<ahref="http://www.securitygeneration.com/wp-content/uploads/2011/03/apple_security_padlock.png" rel="shadowbox[sbpost-4839];player=img;">Earlier this month, Google and Firefox both <ahref="http://arstechnica.com/security/2015/04/google-chrome-will-banish-chinese-certificate-authority-for-breach-of-trust/" target="_blank">dropped the Root Certificate of Chinese Certificate Authority CNNIC, after it was discovered that it had delegated its authority to an Egyptian intermediary to allow it to fraudulently sign SSL/TLS certificates for the google.com domain (presumably for the purposes of performing man-in-the-middle attacks and snooping on Egyptian internet traffic).
Apple, despite releasing Mac OS X 10.10.3 and iOS 8.3, has yet to remove this rogue CA. I hope that Apple joins in and revokes the CNNIC in an upcoming update, but in the meantime you can remove it from OS X yourself!
Simply run the following command in the Terminal and *poof*, another unnecessary and untrusted CA bites the dust:
sudo security delete-certificate -c "CNNIC ROOT" /System/Library/Keychains/SystemRootCertificates.keychainIt’s worth pointing out that a deleted Root CA cert may re-appear in a subsequent system update (I will check when 10.10.4 comes out). The alternative to this, which can only be achieved using Keychain Access (I believe), is to tell OS X to never trust a given Root CA certificate – a setting that shouldn’t be undone by future updates. To do this:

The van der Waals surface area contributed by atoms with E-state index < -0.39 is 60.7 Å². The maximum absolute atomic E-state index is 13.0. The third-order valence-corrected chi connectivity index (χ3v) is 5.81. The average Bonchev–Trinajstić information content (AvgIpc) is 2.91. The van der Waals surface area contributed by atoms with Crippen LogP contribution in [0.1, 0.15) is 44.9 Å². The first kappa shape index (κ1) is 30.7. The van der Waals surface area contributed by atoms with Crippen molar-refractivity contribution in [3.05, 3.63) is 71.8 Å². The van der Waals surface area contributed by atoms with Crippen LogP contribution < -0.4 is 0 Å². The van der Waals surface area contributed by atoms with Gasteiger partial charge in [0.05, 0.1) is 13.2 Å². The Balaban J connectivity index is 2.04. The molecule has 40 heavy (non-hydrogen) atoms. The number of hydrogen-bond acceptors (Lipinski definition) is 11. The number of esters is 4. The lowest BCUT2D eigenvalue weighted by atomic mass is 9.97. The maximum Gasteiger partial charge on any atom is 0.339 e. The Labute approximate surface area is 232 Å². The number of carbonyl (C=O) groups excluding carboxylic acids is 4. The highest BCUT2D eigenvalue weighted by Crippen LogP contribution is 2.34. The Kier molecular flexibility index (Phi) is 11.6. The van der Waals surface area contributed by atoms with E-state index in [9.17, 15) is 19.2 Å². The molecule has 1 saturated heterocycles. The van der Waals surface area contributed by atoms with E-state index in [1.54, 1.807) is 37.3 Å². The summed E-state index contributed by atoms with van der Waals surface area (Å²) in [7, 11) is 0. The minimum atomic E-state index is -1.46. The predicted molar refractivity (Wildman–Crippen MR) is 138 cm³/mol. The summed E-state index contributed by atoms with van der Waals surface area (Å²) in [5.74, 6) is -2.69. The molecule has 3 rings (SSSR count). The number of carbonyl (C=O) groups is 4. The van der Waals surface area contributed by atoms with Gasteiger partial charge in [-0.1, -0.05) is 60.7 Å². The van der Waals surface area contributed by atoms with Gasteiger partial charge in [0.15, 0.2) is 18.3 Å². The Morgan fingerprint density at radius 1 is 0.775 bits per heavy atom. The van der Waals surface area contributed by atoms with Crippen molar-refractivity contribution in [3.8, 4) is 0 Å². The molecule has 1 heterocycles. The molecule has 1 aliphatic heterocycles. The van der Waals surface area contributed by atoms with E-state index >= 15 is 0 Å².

I personally think that our operating systems and browsers already trust far too many Root CAs, many of which are unnecessary, others are potentially malicious. OS X by default trusts around 204 Root CAs. I’m planning on cutting this down to a short list of CAs that are both (a) trusted and (b) necessary for normal day-to-day use of the Internet. I’ll report back on that when I get time.
- Open Keychain Access
- Click on ‘System Roots’ on the left
- Right-click on the Root CA you don’t trust (ie. CNNIC ROOT) and select Get Info
- Expand the ‘Trust’ section
- Select ‘Never Trust’ from the “When using this certificate” dropdown
- Close the panel (OS X will probably ask for your password to authenticate the change)
- You should then see a red X icon next to the untrusted cert.
Unfortunately, there is no mechanism in iOS to remove certificates from the Root CA store. The list of current trusted Root CAs in iOS can be found <ahref="https://support.apple.com/en-gb/HT204132" target="_blank">here.
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